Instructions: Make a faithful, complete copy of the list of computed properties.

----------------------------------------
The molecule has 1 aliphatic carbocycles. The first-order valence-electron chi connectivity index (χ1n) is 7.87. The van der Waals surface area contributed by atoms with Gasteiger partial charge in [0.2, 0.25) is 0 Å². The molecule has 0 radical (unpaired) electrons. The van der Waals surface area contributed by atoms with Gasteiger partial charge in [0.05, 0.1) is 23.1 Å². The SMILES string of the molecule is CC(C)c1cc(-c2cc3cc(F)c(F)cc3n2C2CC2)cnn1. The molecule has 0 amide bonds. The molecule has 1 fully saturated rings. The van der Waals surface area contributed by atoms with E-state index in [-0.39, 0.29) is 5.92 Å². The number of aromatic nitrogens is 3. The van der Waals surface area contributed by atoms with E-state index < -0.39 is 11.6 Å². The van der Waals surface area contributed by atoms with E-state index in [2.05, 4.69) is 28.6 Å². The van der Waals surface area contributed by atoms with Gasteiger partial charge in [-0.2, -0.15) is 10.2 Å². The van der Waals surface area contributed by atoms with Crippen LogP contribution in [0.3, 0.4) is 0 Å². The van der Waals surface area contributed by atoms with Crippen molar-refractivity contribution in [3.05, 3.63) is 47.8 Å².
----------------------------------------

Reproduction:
The molecule has 1 aliphatic carbocycles. The first-order valence-electron chi connectivity index (χ1n) is 7.87. The van der Waals surface area contributed by atoms with Gasteiger partial charge in [0.2, 0.25) is 0 Å². The molecule has 0 radical (unpaired) electrons. The van der Waals surface area contributed by atoms with Gasteiger partial charge in [0.05, 0.1) is 23.1 Å². The SMILES string of the molecule is CC(C)c1cc(-c2cc3cc(F)c(F)cc3n2C2CC2)cnn1. The molecule has 0 amide bonds. The molecule has 1 fully saturated rings. The van der Waals surface area contributed by atoms with E-state index in [-0.39, 0.29) is 5.92 Å². The number of aromatic nitrogens is 3. The van der Waals surface area contributed by atoms with E-state index < -0.39 is 11.6 Å². The van der Waals surface area contributed by atoms with E-state index in [2.05, 4.69) is 28.6 Å². The van der Waals surface area contributed by atoms with Gasteiger partial charge in [-0.2, -0.15) is 10.2 Å². The van der Waals surface area contributed by atoms with Crippen LogP contribution in [0.3, 0.4) is 0 Å². The van der Waals surface area contributed by atoms with Crippen molar-refractivity contribution in [3.05, 3.63) is 47.8 Å².